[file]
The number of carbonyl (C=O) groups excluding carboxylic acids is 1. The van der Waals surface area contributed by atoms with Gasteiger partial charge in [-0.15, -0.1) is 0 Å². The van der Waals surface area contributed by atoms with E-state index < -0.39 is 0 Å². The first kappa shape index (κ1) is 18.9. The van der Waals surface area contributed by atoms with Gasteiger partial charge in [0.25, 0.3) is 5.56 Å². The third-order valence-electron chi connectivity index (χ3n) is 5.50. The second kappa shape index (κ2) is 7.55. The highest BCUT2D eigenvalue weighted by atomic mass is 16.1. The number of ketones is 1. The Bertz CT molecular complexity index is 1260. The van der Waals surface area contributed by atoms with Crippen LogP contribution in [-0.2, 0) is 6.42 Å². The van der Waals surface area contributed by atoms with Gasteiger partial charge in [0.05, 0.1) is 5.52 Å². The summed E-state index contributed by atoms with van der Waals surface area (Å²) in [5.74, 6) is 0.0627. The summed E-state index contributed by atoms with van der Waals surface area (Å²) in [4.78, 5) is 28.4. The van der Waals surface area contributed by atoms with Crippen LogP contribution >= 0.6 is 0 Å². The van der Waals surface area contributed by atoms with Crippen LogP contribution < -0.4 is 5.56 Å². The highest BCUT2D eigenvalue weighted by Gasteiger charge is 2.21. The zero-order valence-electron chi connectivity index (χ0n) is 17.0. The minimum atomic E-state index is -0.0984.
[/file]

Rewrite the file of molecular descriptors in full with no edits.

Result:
The number of carbonyl (C=O) groups excluding carboxylic acids is 1. The van der Waals surface area contributed by atoms with Gasteiger partial charge in [-0.15, -0.1) is 0 Å². The van der Waals surface area contributed by atoms with E-state index < -0.39 is 0 Å². The first kappa shape index (κ1) is 18.9. The van der Waals surface area contributed by atoms with Gasteiger partial charge in [0.25, 0.3) is 5.56 Å². The third-order valence-electron chi connectivity index (χ3n) is 5.50. The second kappa shape index (κ2) is 7.55. The highest BCUT2D eigenvalue weighted by atomic mass is 16.1. The number of ketones is 1. The Bertz CT molecular complexity index is 1260. The van der Waals surface area contributed by atoms with Crippen LogP contribution in [-0.2, 0) is 6.42 Å². The van der Waals surface area contributed by atoms with Gasteiger partial charge in [0.05, 0.1) is 5.52 Å². The summed E-state index contributed by atoms with van der Waals surface area (Å²) in [5.74, 6) is 0.0627. The summed E-state index contributed by atoms with van der Waals surface area (Å²) in [4.78, 5) is 28.4. The van der Waals surface area contributed by atoms with Crippen LogP contribution >= 0.6 is 0 Å². The van der Waals surface area contributed by atoms with Crippen LogP contribution < -0.4 is 5.56 Å². The highest BCUT2D eigenvalue weighted by Gasteiger charge is 2.21. The zero-order valence-electron chi connectivity index (χ0n) is 17.0. The minimum atomic E-state index is -0.0984.